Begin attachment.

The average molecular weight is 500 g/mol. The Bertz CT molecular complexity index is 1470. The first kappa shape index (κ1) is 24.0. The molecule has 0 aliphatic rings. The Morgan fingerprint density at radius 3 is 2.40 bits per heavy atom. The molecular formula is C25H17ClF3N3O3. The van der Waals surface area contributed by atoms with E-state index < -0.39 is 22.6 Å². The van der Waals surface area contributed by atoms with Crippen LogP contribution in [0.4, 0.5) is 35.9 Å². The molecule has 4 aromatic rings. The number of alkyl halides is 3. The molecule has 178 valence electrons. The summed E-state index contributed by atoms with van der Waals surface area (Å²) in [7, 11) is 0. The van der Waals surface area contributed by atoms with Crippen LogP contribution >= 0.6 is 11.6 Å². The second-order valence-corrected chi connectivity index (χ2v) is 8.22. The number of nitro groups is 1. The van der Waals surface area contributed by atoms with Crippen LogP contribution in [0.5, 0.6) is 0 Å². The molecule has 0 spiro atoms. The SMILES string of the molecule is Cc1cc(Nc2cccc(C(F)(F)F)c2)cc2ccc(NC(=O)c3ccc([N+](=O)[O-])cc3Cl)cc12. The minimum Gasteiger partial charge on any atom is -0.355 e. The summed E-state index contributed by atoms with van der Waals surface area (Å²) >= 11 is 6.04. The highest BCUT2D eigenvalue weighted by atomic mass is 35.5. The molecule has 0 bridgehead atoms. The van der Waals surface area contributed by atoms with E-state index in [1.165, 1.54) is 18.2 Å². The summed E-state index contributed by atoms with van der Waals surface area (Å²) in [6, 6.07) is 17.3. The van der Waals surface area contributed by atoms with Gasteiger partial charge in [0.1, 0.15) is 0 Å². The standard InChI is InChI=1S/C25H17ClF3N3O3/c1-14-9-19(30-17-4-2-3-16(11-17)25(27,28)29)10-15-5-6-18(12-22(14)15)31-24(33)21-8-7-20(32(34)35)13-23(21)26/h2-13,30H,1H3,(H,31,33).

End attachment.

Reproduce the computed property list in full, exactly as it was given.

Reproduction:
The average molecular weight is 500 g/mol. The Bertz CT molecular complexity index is 1470. The first kappa shape index (κ1) is 24.0. The molecule has 0 aliphatic rings. The Morgan fingerprint density at radius 3 is 2.40 bits per heavy atom. The molecular formula is C25H17ClF3N3O3. The van der Waals surface area contributed by atoms with E-state index < -0.39 is 22.6 Å². The van der Waals surface area contributed by atoms with Crippen LogP contribution in [0.4, 0.5) is 35.9 Å². The molecule has 4 aromatic rings. The number of alkyl halides is 3. The molecule has 178 valence electrons. The summed E-state index contributed by atoms with van der Waals surface area (Å²) in [7, 11) is 0. The van der Waals surface area contributed by atoms with Crippen LogP contribution >= 0.6 is 11.6 Å². The second-order valence-corrected chi connectivity index (χ2v) is 8.22. The number of nitro groups is 1. The van der Waals surface area contributed by atoms with Crippen LogP contribution in [0.5, 0.6) is 0 Å². The molecule has 0 spiro atoms. The SMILES string of the molecule is Cc1cc(Nc2cccc(C(F)(F)F)c2)cc2ccc(NC(=O)c3ccc([N+](=O)[O-])cc3Cl)cc12. The minimum Gasteiger partial charge on any atom is -0.355 e. The summed E-state index contributed by atoms with van der Waals surface area (Å²) >= 11 is 6.04. The highest BCUT2D eigenvalue weighted by atomic mass is 35.5. The molecule has 0 bridgehead atoms. The van der Waals surface area contributed by atoms with E-state index in [1.165, 1.54) is 18.2 Å². The summed E-state index contributed by atoms with van der Waals surface area (Å²) in [6, 6.07) is 17.3. The van der Waals surface area contributed by atoms with Gasteiger partial charge in [0.1, 0.15) is 0 Å². The standard InChI is InChI=1S/C25H17ClF3N3O3/c1-14-9-19(30-17-4-2-3-16(11-17)25(27,28)29)10-15-5-6-18(12-22(14)15)31-24(33)21-8-7-20(32(34)35)13-23(21)26/h2-13,30H,1H3,(H,31,33).